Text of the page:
John le Carre once observed: “A desk is a dangerous place from which to view the world”, which leads one to ponder how best to dismount from that desk and engage in the dirty world of real politics; and it is in local communities where we can find amazing people “doing politics” every day.
Mums are squeezing out the week, to fit the measly dole money they have, dads are brokering between bickering teenagers and grannies inspiring their neighbours with a commitment to caring for others, looking out for their neighbours.
They live in joined-up communities; it’s the state that seems wilfully to create unhelpful silos, bureaucratic boundaries and unhelpful paperwork.
That kind of local politics takes place every day in every community, as grinding poverty grinds communities down. More than half of those now designated as experiencing poverty in Northern Ireland are already in work — they are not work-shy scroungers; they are surviving against all the odds.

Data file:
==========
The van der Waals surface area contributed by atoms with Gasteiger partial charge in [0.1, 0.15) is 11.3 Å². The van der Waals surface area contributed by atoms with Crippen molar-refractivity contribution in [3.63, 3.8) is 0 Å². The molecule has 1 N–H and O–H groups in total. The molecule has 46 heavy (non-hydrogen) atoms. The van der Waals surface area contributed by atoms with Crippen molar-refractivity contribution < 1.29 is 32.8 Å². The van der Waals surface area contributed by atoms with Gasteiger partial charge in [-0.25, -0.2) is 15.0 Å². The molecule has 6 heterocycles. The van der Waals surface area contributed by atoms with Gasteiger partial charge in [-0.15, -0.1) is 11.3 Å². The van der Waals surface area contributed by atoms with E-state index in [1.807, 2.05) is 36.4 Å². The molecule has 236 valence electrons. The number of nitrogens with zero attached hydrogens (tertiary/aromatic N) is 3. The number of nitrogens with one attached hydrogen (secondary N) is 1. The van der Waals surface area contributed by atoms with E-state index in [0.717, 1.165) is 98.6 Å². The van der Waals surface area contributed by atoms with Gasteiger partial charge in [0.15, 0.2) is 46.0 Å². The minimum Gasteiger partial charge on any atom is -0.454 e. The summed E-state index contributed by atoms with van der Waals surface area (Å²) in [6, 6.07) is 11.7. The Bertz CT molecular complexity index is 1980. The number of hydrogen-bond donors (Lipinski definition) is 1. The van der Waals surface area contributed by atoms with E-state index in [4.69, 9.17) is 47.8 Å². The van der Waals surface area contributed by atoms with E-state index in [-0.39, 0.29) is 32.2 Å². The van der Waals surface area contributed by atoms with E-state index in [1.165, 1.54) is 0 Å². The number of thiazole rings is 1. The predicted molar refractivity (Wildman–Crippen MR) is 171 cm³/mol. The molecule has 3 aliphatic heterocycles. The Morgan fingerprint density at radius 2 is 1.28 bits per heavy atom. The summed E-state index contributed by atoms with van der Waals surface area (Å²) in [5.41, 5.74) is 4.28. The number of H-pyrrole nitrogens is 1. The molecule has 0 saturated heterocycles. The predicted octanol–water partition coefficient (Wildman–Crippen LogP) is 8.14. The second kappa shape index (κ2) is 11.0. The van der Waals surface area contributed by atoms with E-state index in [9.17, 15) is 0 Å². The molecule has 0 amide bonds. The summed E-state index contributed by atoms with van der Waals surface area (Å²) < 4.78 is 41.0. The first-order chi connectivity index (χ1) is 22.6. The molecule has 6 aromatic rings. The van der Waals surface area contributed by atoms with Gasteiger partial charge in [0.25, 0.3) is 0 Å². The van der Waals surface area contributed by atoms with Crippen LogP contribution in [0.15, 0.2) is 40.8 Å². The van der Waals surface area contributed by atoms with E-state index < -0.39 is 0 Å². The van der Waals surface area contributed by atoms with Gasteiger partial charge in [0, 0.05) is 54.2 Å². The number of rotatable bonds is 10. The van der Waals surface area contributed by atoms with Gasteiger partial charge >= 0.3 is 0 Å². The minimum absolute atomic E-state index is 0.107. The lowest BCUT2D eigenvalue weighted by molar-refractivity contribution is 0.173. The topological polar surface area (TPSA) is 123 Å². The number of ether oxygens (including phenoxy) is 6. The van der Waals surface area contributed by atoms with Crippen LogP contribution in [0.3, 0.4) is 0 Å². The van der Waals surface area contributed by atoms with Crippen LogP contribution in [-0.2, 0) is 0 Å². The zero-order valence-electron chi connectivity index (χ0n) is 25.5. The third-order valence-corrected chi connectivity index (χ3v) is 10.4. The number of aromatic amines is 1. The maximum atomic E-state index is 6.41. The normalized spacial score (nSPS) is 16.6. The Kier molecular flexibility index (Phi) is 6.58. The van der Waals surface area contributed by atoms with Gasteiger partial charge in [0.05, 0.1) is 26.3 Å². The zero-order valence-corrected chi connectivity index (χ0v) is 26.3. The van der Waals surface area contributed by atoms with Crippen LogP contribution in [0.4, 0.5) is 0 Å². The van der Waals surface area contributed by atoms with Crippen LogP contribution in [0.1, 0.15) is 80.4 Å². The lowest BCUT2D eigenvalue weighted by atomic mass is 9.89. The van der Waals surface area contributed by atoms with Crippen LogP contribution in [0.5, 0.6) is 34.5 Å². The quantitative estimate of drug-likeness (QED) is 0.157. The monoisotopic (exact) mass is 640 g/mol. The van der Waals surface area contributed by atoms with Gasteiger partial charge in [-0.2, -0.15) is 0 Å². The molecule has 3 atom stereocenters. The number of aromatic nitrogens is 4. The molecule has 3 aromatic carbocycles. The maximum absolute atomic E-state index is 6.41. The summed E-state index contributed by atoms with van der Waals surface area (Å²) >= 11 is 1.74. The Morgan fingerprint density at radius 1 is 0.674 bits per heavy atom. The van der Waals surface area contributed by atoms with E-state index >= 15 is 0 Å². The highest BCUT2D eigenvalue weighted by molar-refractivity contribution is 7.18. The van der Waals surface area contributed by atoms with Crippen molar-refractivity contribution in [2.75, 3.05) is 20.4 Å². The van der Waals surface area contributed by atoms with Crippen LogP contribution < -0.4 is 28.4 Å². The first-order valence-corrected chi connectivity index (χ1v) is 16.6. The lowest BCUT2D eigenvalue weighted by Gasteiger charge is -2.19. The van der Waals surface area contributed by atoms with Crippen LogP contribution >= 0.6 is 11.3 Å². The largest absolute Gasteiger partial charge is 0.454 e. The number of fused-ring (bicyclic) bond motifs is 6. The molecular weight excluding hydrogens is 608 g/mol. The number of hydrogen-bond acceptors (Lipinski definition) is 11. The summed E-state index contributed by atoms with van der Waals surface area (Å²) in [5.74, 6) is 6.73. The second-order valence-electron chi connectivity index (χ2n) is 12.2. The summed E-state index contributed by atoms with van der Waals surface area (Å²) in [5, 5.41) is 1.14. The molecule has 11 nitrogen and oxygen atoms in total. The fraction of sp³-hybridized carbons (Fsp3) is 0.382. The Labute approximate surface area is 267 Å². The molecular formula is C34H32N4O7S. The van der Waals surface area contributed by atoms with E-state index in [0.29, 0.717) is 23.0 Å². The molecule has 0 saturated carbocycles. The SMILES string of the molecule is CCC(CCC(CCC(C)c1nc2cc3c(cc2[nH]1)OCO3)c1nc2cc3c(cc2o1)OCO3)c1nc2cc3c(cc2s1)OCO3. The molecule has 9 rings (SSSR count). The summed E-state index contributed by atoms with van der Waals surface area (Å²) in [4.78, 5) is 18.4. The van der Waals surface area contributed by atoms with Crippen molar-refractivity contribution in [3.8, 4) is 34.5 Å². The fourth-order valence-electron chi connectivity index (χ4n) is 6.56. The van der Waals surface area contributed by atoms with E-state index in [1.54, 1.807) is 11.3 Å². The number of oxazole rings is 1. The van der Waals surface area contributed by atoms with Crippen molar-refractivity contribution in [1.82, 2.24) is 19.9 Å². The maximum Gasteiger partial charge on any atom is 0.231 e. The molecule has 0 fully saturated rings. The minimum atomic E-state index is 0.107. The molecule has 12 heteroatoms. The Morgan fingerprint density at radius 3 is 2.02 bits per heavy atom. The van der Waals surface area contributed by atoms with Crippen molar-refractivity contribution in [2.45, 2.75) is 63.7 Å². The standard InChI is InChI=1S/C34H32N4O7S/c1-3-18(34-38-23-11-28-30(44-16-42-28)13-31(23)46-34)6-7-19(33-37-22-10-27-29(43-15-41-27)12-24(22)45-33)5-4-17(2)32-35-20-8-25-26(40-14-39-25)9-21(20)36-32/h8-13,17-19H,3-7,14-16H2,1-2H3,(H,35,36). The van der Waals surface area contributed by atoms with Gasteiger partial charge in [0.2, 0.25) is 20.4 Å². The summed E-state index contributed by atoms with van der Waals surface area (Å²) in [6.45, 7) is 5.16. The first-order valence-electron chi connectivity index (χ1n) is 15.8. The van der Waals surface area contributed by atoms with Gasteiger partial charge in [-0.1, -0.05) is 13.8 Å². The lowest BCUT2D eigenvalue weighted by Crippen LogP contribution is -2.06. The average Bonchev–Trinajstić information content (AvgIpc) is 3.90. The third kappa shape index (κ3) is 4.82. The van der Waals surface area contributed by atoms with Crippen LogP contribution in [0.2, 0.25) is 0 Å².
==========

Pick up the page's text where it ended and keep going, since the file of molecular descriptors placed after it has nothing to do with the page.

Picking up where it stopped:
Meanwhile, our politicians are struggling to create a more favourable framework for their voters to flourish; Stormont House, fiscal autonomy, devo-max, welfare reform, flags and the past are huge issues for their consideration and dissection — they deserve our support; the ‘Make it Work’ project addresses that important endeavour. But most citizens aspire to more.
This is where the Civic Conversation strives to fill the space between these two domains – the formal political sphere and the informal community politics of families and neighbourhoods. If creativity is “joining up issues that weren’t meant to be joined up”, then this is, indeed, an act of creativity, not just to understand the issue, but to change the terms of debate for the better; to connect; to enliven the sinews of a fairer society.
So, step down from your desk, walk round to Common Grounds cafe in University Avenue, Belfast and drink in the nectar of debate, argument and ideas: join our #CivicConversation.